taken from a flylady email received today:
Dear Friends,We're talking about saving some real money in the grocery store thisweek. About 13 years ago when my daughter was a kindergartener, I hadabsolutely no money for my food budget. Well, let's just say I had aridiculously under budget food budget. 100 bucks a month is all I hadto feed a family of 4. True, the kids were little, but there were also2 adults that needed to be fed and I was bound and determined to keepmy budget so we could pay off some big time debt and meet our currentfinancial obligations. The following is excerpted from an article I wrote about 5 years ago.I put together my best tips for saving major money at the grocerystore out of necessity and they still work today. Here you go:
1. Be a Bounty Hunter. If your grocery store has a sale on ground beef(for example) and it's a great big package, buy it any way, and cut itup into sizes you'll use. Use the freezer quality zipper top, plasticbags. You're going to go to all this trouble; you might as well havesomething quality to eat when it's time to thaw!
2. Bigger isn't Better. Not necessarily anyway. Don't automaticallyreach for the biggest package at the grocery store thinking you'regetting the better deal. Compare prices and watch for the price perounce or unit, on the price tag.
3. Make Mine a Markdown. Check the back of the store for a markdownshelf. Not all stores have these, but some do. My market deepdiscounts dented cereal boxes and I save a small fortune that way.Watch the dented cans though--I'd pay retail just to avoid any problems.
4. Count Your Losses. Loss leaders (the cheap stuff they advertise onthe front of the flyers they send out every week) are designed to getyou into the door. That's fine; buy those things, but watch for theend cap displays in the store. They're usually NOT the loss leaders!Just regular old merchandise. Don't be duped into buying it thinkingit too, is on sale. Most of the time it is not.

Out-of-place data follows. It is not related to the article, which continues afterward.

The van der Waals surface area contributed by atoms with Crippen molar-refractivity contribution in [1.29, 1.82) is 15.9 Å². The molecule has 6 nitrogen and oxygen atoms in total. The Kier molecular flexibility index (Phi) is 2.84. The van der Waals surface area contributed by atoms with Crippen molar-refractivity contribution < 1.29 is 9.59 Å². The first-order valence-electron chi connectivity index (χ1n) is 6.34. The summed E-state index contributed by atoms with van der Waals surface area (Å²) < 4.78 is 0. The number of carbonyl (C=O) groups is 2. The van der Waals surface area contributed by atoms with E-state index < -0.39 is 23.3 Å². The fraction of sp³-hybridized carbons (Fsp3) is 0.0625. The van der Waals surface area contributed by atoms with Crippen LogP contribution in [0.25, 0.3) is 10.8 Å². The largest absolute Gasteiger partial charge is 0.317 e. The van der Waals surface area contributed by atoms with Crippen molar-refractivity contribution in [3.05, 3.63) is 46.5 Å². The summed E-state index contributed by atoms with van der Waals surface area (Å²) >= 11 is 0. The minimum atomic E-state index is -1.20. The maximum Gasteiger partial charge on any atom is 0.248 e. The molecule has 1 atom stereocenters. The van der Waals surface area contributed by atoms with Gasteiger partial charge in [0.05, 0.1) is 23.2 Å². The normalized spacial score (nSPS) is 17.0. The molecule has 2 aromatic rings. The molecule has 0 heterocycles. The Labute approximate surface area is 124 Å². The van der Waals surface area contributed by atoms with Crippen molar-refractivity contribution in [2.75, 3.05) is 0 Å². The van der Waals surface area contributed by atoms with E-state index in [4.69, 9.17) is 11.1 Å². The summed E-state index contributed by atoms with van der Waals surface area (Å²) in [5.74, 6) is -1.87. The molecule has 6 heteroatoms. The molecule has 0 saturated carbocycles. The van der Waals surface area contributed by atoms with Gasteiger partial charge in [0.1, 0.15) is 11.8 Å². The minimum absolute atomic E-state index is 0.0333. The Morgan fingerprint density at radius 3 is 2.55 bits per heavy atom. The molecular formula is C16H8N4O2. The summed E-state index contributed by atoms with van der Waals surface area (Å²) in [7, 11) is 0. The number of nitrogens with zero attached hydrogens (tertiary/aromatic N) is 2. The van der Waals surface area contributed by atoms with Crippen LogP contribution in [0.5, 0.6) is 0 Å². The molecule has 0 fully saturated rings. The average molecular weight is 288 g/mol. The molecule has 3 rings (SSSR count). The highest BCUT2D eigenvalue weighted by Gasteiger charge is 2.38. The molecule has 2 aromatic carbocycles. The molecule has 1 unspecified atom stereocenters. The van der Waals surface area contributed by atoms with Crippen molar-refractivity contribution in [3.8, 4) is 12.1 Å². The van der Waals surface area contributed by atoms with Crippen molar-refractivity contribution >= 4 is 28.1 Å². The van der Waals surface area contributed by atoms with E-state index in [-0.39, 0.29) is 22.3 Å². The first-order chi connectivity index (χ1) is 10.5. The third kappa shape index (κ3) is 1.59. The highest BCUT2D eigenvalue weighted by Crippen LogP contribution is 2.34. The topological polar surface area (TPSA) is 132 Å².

5. Grocery Store Smarts. Give yourself this quick test before leavingthe house. Do I have my list? Is this a bad time to shop? (avoid rushhour and prime time at the grocery store) Can someone watch the kids?(no explanation necessary) Am I hungry? (you know what happens whenyou're hungry and you're shopping for food!). If you've passed thetest, go to the bathroom, tuck your list into your pocketbook and GO!
5. Spice it Up. I use a LOT of spices when I cook--if you ever usedany of my recipes you know that. But I DON'T buy them at the regulargrocery store or I'd go broke. Instead, I get them at a discountstore, like Wal-Mart for $1.00 each or the health food store. You canget them in bulk jar for pennies and the quality is outstanding.
6. Take Stock. Be careful about stocking up your pantry. Will youreally use it or will it go bad? I bought spaghetti on sale once atBig Lots for 10 cents a package and by about the 20th package, therewere little bugs in them! eeewww! Stocking up is smart; hoarding is not.
7. Go Bananas. If your bananas get a little too ripe, peel them andfreeze. Use them for banana bread, smoothies or just let the kids eatthem as is for a delicious snack -- especially in the summer.